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Old May 18th, 2009, 03:00 PM   #31
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Steve, very nice piece with lovely colors. Agree on Mat's comment that you could vary the sequences more.
Ambient sound was very well done!

I believe you was in some kind of hurry on this one, as the narrating was missing? I will strongly recommend that you do some kind of narrating or titling the species shown, as they was unfamilar for me!

Edit: Forgot to mention at 04:40 - birds inflight to the branch, was this just luck or did you observing and planning this entry? Very nice done!
- Per Johan
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Old May 19th, 2009, 01:41 PM   #32
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Thanks for the commments.

Per, yes this was put together hurriedly, in fact it was only to avoid being disqualified for not entering something. As Mat suggested, there will be a lot more variation and working to the story in the final program.

Mat, do you remember which shots looked choppy because of high shutter speeds? My eyes just don't see it. I often use high shutter speeds because the Canon 100-400 zoom image becomes very soft over f/11. I have a 3 stop neutral density filter, but the extra glass also hurts the image.
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Old May 21st, 2009, 12:38 AM   #33
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Steve...lovely footage of birds in song. Your audio capture was superb. It served to remind me... sort of along the line of Rachel Carson's "Silent Spring" from the early 60's... that the rich sonic tapestry of nature we take for granted is in large part because of songbirds.

We all have thrown stuff togther to stay in, and I won't critique this piece beyond what others have said.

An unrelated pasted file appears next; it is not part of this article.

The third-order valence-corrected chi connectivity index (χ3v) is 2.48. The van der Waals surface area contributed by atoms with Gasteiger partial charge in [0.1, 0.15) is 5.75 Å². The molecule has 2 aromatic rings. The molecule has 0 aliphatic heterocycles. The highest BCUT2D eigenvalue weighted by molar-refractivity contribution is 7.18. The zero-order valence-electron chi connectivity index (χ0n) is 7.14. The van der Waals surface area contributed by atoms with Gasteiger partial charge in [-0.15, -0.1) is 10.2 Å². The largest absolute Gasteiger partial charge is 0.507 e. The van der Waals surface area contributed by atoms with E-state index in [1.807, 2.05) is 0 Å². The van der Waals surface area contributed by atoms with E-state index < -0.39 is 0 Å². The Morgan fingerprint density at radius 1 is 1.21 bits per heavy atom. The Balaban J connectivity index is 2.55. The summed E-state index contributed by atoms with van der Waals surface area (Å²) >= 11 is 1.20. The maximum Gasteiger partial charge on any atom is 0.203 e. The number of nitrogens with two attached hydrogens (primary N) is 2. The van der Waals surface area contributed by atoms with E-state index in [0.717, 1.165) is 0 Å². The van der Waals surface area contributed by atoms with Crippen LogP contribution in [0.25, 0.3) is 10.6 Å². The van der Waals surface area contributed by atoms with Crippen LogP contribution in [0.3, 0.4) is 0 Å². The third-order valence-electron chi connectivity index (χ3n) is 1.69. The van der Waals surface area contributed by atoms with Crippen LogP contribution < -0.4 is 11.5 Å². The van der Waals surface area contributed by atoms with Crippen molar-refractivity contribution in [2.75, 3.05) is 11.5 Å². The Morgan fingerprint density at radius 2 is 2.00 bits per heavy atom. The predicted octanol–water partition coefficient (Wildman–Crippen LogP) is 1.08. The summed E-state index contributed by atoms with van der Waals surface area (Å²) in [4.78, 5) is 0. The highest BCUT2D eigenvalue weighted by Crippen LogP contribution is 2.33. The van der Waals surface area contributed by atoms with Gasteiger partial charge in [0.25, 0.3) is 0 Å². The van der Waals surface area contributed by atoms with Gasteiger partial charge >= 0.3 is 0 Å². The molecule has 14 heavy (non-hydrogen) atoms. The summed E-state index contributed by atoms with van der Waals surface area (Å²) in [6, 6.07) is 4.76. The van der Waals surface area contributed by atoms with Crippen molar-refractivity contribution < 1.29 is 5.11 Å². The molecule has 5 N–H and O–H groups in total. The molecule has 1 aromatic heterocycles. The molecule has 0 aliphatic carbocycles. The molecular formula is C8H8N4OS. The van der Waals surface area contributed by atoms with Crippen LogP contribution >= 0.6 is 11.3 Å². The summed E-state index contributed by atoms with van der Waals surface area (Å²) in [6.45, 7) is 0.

I look forward to seing your piece come together with this rich mix of beautiful birds.


Last edited by Chris Swanberg; May 21st, 2009 at 12:50 PM.
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Old May 23rd, 2009, 10:04 AM   #34
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Hi Steve,
Wow you have some really beautiful birds down there in Florida! I liked the story you told with the text, but can't wait to hear you narrate this as you did for your first piece. At about the 2 miin mark you have a beautiful black & orange bird that you have absolutely nailed the focus on with a magic DOF, but then for a few shots after that, you have soft focus that is quite noticable. As you have said, this was a "save me from the shark tank" entry, & i was in exactly the same position with my submission so i can completely understand if this was thrown in just to make up time. I loved the ambient bird sounds you have in this, along with the shots of the various birds singing. I especially liked the shot of the bird singing at the 4 min mark, that was awesome! You have a great story with some really beautiful footage, i can't wait to see more!
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Old May 29th, 2009, 07:16 AM   #35
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Hi Steve,
I enjoyed your first round so much that of all the second round entries I watched yours first. This is the first year in many that I wasnít able to bird on the upper Texas coast in spring. Watching your vid made me feel like I was in High Island on a good day. Thanks. I especially liked the Chestnut-sided Warbler. I canít wait to see your final video!